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Sonnets at the End of the Reign of H.I.M. Don Agustín I of Mexico

Because April is National Poetry Month, as established by the Academy of American Poets in 1996, I would like to highlight some little known materials that are available at the Law Library of Congress–with the aim of promoting a bit of poetry.

If you are familiar with Mexican history or if you have read my blog post on “The History of the Mexican Constitution,” you may have been introduced to Agustín I, First Constitutional Emperor of Mexico.  In this post, I would like to uncover four Petrarchan (or Italian) sonnets that were written in honor of Agustín in his time, nearly two hundred years ago, and which were published in the Gaceta del Gobierno Imperial de México, Volume 1, Number 30, page 113 of Tuesday, March 4, 1823.  In order to stay faithful to the original document, the orthography and punctuation are re-transcribed in the same form as published in the imperial gazette.  The sonnets were untitled; so, I have numbered them according to the order in which they appear.  The English translations are my own.

Sonnet Number 1

Por un espacio de trescientos años
este Imperio sufrió duras cadenas,
y en un profundo piélago de penas
sumergido se vió por los extraños.
No puede ya sufrir males tamaños:
no quiere obedecer leyes agenas,
solo las propias le podrán ser buenas
como que ellas de cerca ven los daños.
Produce un hijo lleno de clemencia
que embotando su espada por la Union,
jura asi sostener su independencia
y nuestra augusta santa Religion.
Lo observa todo, y se hace sin violencia
un Héroe superior a Washington.
For a span of three hundred years
this Empire suffered hard chains,
and in a profound sea of hardship
it saw itself submerged by strangers.
No longer can it undergo such abuse:
it wants no longer to obey alien laws,
only its own shall it see as good
as if they up close see the damages.
It yields a son full of clemency
who blunting his sword for the Union,
swears thus to uphold its independence
and our august sacred Religion.
It observes all, and devoid of violence is formed
a Hero superior to Washington.

 

In Sonnet No. 1, the allusion to the three hundred years refers to the time of the conquistador, Hernán Cortés, who initiated the colonization of the Aztec Empire in the 16th century.  Cortés arrived in the land that came be known as Mexico, in Veracruz to be exact, on Holy Thursday in 1519.  A little more than three centuries would pass before Agustín de Iturbide would draft his Plan de Iguala (1821), which was written in the city of Iguala of the Mexican state of Guerrero. During that period, Mexico was known as the Viceroyalty of New Spain, a territory of the Kingdom of Spain.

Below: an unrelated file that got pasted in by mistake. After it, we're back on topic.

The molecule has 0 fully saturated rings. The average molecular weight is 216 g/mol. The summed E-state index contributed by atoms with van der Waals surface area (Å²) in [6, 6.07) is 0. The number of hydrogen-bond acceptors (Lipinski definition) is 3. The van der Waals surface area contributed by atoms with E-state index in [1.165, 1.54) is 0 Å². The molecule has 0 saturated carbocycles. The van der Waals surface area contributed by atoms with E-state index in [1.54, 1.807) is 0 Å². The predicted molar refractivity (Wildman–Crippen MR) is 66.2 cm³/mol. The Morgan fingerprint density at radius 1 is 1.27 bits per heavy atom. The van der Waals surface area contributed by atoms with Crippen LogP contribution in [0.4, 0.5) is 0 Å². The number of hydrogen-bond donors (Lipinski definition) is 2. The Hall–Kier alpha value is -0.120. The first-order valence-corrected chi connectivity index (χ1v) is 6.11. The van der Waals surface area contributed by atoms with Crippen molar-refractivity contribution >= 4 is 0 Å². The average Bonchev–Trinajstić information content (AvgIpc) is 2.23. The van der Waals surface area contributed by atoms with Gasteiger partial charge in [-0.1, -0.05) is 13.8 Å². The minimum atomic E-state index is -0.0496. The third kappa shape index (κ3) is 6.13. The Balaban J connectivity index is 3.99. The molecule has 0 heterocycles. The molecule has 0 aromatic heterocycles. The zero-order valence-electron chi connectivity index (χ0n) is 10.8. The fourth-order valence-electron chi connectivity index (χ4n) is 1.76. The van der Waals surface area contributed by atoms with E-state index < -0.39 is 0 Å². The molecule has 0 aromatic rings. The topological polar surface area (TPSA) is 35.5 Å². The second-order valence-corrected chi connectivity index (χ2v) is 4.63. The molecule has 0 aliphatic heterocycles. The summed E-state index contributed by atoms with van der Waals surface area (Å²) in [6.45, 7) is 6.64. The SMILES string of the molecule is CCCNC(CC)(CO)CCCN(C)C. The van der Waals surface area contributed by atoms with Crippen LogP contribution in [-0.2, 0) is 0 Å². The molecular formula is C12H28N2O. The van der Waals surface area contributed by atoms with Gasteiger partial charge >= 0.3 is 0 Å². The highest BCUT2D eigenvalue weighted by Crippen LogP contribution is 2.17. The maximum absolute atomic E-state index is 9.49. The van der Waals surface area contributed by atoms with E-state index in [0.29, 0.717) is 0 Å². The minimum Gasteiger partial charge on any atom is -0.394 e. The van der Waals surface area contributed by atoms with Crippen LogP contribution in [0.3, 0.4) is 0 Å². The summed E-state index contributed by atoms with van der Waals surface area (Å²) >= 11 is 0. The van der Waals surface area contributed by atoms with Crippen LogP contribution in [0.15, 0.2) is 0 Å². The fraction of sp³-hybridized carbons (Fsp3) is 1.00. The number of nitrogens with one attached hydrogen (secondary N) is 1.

The fifth and sixth line of this sonnet speak of the abuse that can no longer be sustained and the lack of will to continue to conform to foreign laws, which alludes to Father Miguel Hidalgo y Costilla‘s call to revolution against the Spanish on September 16, 1810 when he rang the church bells and issued the Cry of Dolores in the then city of Dolores (now Dolores Hidalgo la Cuna de la Indepdencia Nacional), Guanajuato.

The imagery contained within the sestet–blunted sword, independence, and “devoid of violence”–is an interesting juxtaposition of warlike and peaceful imagery. The upholding of independence with a dull sword likely means that although independence will be sought, it will be achieved without violent means.  Or it could conceivably be speaking of the preservation of independence and ruling over a people without tyranny–as in a call for peaceful order.

One of the main guarantees of the Plan of Iguala is the preservation of the Catholic faith.  This is clearly a preoccupation we can see in line twelve of this sonnet.  It was a recurring theme in many of the earliest constitutions of Mexico, which is later suppressed as the state moves towards its present secularism.

In the last two lines–although the Hero who is deemed “superior to Washington” is not mentioned by name–, the time, the exalting tone, the allusions, and the sonnet’s inclusion in the imperial gazette (during Iturbide’s reign) unequivocally suggest that Iturbide is such a hero.

Below are the other three sonnets with respective translations.

Sonnet Number 2

Llegó el feliz venturoso dia
que el esplendor del sólio mexicano
supiera recobrar valiente, ufano,
un génio lleno de sabiduría.
Agustín Iturbide ¡qué alegria!
asistido del cielo soberano
con política triunfa del hispano;
con su valor decide la porfia.
Entra en la corte cual se ve triunfante,
sembrando el suelo de fragantes flores:
lo admiran todos como un gran Atlante:
De Emperador le brindan los honores.
Su modestia resiste en el instante,
mas de los pueblos vencen los clamores.
Come has the happy venturous day
that the splendor of the Mexican throne